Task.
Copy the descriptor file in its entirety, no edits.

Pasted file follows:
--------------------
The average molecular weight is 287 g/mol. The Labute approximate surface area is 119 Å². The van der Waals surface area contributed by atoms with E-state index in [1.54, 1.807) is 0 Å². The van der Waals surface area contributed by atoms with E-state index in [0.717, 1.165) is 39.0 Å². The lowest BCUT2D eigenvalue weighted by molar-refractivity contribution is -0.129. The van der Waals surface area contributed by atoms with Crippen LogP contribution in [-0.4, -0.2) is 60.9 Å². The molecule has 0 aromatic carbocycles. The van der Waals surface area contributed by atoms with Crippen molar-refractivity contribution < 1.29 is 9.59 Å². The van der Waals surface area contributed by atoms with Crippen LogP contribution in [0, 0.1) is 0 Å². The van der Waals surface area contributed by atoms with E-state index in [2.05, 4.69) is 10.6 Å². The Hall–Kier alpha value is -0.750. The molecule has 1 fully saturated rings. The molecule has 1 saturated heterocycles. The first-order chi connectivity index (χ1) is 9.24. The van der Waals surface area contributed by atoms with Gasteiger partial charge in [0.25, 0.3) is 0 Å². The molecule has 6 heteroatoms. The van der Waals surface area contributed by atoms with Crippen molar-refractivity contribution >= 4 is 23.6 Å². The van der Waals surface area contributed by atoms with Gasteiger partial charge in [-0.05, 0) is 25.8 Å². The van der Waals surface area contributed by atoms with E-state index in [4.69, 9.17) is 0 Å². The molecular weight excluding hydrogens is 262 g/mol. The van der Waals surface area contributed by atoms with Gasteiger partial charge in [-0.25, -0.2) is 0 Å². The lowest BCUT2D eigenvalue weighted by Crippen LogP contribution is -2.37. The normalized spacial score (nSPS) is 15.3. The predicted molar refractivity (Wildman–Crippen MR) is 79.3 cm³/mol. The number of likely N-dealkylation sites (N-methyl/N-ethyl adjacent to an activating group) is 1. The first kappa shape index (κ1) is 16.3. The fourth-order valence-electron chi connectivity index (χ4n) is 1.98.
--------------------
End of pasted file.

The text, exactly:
The average molecular weight is 287 g/mol. The Labute approximate surface area is 119 Å². The van der Waals surface area contributed by atoms with E-state index in [1.54, 1.807) is 0 Å². The van der Waals surface area contributed by atoms with E-state index in [0.717, 1.165) is 39.0 Å². The lowest BCUT2D eigenvalue weighted by molar-refractivity contribution is -0.129. The van der Waals surface area contributed by atoms with Crippen LogP contribution in [-0.4, -0.2) is 60.9 Å². The molecule has 0 aromatic carbocycles. The van der Waals surface area contributed by atoms with Crippen molar-refractivity contribution < 1.29 is 9.59 Å². The van der Waals surface area contributed by atoms with Crippen LogP contribution in [0, 0.1) is 0 Å². The van der Waals surface area contributed by atoms with E-state index in [2.05, 4.69) is 10.6 Å². The Hall–Kier alpha value is -0.750. The molecule has 1 fully saturated rings. The molecule has 1 saturated heterocycles. The first-order chi connectivity index (χ1) is 9.24. The van der Waals surface area contributed by atoms with Gasteiger partial charge in [0.25, 0.3) is 0 Å². The molecule has 6 heteroatoms. The van der Waals surface area contributed by atoms with Crippen molar-refractivity contribution >= 4 is 23.6 Å². The van der Waals surface area contributed by atoms with Gasteiger partial charge in [-0.05, 0) is 25.8 Å². The van der Waals surface area contributed by atoms with E-state index in [4.69, 9.17) is 0 Å². The molecular weight excluding hydrogens is 262 g/mol. The van der Waals surface area contributed by atoms with Gasteiger partial charge in [-0.25, -0.2) is 0 Å². The lowest BCUT2D eigenvalue weighted by Crippen LogP contribution is -2.37. The normalized spacial score (nSPS) is 15.3. The predicted molar refractivity (Wildman–Crippen MR) is 79.3 cm³/mol. The number of likely N-dealkylation sites (N-methyl/N-ethyl adjacent to an activating group) is 1. The first kappa shape index (κ1) is 16.3. The fourth-order valence-electron chi connectivity index (χ4n) is 1.98.